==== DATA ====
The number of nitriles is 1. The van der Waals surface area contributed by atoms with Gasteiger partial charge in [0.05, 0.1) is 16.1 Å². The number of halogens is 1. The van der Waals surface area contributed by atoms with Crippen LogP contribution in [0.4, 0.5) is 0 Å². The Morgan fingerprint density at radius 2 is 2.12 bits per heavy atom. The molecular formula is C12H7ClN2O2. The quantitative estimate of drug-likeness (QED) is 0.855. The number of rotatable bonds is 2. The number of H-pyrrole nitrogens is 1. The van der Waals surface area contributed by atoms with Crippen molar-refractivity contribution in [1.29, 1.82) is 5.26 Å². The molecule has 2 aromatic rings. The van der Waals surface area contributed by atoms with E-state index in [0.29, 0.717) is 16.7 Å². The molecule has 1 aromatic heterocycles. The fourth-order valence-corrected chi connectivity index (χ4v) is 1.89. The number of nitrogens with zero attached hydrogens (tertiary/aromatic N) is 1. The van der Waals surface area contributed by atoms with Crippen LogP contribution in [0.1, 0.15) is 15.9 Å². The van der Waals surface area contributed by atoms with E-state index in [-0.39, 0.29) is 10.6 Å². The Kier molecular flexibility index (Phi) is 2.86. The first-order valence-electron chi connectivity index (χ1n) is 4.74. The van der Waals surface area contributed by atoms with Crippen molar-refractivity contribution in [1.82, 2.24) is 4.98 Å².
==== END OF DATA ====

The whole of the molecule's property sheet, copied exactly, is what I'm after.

The number of nitriles is 1. The van der Waals surface area contributed by atoms with Gasteiger partial charge in [0.05, 0.1) is 16.1 Å². The number of halogens is 1. The van der Waals surface area contributed by atoms with Crippen LogP contribution in [0.4, 0.5) is 0 Å². The Morgan fingerprint density at radius 2 is 2.12 bits per heavy atom. The molecular formula is C12H7ClN2O2. The quantitative estimate of drug-likeness (QED) is 0.855. The number of rotatable bonds is 2. The number of H-pyrrole nitrogens is 1. The van der Waals surface area contributed by atoms with Crippen molar-refractivity contribution in [1.29, 1.82) is 5.26 Å². The molecule has 2 aromatic rings. The van der Waals surface area contributed by atoms with E-state index in [0.29, 0.717) is 16.7 Å². The molecule has 1 aromatic heterocycles. The fourth-order valence-corrected chi connectivity index (χ4v) is 1.89. The number of nitrogens with zero attached hydrogens (tertiary/aromatic N) is 1. The van der Waals surface area contributed by atoms with Crippen LogP contribution in [0.1, 0.15) is 15.9 Å². The van der Waals surface area contributed by atoms with E-state index in [-0.39, 0.29) is 10.6 Å². The Kier molecular flexibility index (Phi) is 2.86. The first-order valence-electron chi connectivity index (χ1n) is 4.74. The van der Waals surface area contributed by atoms with Crippen molar-refractivity contribution in [1.82, 2.24) is 4.98 Å².